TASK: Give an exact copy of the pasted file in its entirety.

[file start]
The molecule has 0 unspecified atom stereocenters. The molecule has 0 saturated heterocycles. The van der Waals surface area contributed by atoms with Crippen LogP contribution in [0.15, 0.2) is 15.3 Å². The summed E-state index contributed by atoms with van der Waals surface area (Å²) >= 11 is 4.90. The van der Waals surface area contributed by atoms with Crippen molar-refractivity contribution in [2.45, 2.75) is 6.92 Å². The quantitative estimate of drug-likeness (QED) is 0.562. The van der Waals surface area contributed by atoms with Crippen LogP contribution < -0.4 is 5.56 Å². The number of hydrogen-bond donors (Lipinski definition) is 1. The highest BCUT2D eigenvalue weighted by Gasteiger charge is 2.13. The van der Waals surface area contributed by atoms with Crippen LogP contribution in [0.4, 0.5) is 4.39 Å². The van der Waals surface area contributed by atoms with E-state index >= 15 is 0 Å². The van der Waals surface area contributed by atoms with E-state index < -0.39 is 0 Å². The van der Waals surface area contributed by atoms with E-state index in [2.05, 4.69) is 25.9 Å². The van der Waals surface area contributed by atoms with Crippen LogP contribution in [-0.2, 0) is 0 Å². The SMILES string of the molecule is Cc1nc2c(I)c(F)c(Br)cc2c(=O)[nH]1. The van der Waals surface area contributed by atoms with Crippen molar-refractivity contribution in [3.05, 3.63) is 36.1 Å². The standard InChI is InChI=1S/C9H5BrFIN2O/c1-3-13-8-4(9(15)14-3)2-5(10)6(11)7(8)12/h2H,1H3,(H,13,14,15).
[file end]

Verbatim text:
The molecule has 0 unspecified atom stereocenters. The molecule has 0 saturated heterocycles. The van der Waals surface area contributed by atoms with Crippen LogP contribution in [0.15, 0.2) is 15.3 Å². The summed E-state index contributed by atoms with van der Waals surface area (Å²) >= 11 is 4.90. The van der Waals surface area contributed by atoms with Crippen molar-refractivity contribution in [2.45, 2.75) is 6.92 Å². The quantitative estimate of drug-likeness (QED) is 0.562. The van der Waals surface area contributed by atoms with Crippen LogP contribution < -0.4 is 5.56 Å². The number of hydrogen-bond donors (Lipinski definition) is 1. The highest BCUT2D eigenvalue weighted by Gasteiger charge is 2.13. The van der Waals surface area contributed by atoms with Crippen LogP contribution in [0.4, 0.5) is 4.39 Å². The van der Waals surface area contributed by atoms with E-state index >= 15 is 0 Å². The van der Waals surface area contributed by atoms with E-state index < -0.39 is 0 Å². The van der Waals surface area contributed by atoms with E-state index in [2.05, 4.69) is 25.9 Å². The van der Waals surface area contributed by atoms with Crippen LogP contribution in [-0.2, 0) is 0 Å². The SMILES string of the molecule is Cc1nc2c(I)c(F)c(Br)cc2c(=O)[nH]1. The van der Waals surface area contributed by atoms with Crippen molar-refractivity contribution in [3.05, 3.63) is 36.1 Å². The standard InChI is InChI=1S/C9H5BrFIN2O/c1-3-13-8-4(9(15)14-3)2-5(10)6(11)7(8)12/h2H,1H3,(H,13,14,15).